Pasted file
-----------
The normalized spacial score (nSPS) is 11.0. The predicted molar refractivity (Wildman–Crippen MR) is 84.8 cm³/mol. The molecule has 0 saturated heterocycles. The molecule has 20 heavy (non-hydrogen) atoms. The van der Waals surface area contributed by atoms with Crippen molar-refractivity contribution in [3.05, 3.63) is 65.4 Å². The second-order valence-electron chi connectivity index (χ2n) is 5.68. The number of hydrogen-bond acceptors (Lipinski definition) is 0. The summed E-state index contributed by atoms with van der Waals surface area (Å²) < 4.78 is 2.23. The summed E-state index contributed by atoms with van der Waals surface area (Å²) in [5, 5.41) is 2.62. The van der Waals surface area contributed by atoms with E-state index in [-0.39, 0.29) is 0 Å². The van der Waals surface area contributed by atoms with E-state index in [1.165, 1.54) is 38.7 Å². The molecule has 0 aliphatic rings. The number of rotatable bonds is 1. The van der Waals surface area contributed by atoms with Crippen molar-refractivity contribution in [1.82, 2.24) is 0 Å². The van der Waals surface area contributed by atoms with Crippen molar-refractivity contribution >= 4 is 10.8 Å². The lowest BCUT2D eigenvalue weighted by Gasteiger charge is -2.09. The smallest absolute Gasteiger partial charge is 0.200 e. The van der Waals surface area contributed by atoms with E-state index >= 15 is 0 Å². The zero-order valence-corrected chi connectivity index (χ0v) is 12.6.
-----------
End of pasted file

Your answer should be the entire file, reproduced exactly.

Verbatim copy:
The normalized spacial score (nSPS) is 11.0. The predicted molar refractivity (Wildman–Crippen MR) is 84.8 cm³/mol. The molecule has 0 saturated heterocycles. The molecule has 20 heavy (non-hydrogen) atoms. The van der Waals surface area contributed by atoms with Crippen molar-refractivity contribution in [3.05, 3.63) is 65.4 Å². The second-order valence-electron chi connectivity index (χ2n) is 5.68. The number of hydrogen-bond acceptors (Lipinski definition) is 0. The summed E-state index contributed by atoms with van der Waals surface area (Å²) < 4.78 is 2.23. The summed E-state index contributed by atoms with van der Waals surface area (Å²) in [5, 5.41) is 2.62. The van der Waals surface area contributed by atoms with E-state index in [-0.39, 0.29) is 0 Å². The van der Waals surface area contributed by atoms with E-state index in [1.165, 1.54) is 38.7 Å². The molecule has 0 aliphatic rings. The number of rotatable bonds is 1. The van der Waals surface area contributed by atoms with Crippen molar-refractivity contribution in [1.82, 2.24) is 0 Å². The van der Waals surface area contributed by atoms with Crippen molar-refractivity contribution >= 4 is 10.8 Å². The lowest BCUT2D eigenvalue weighted by Gasteiger charge is -2.09. The smallest absolute Gasteiger partial charge is 0.200 e. The van der Waals surface area contributed by atoms with E-state index >= 15 is 0 Å². The zero-order valence-corrected chi connectivity index (χ0v) is 12.6.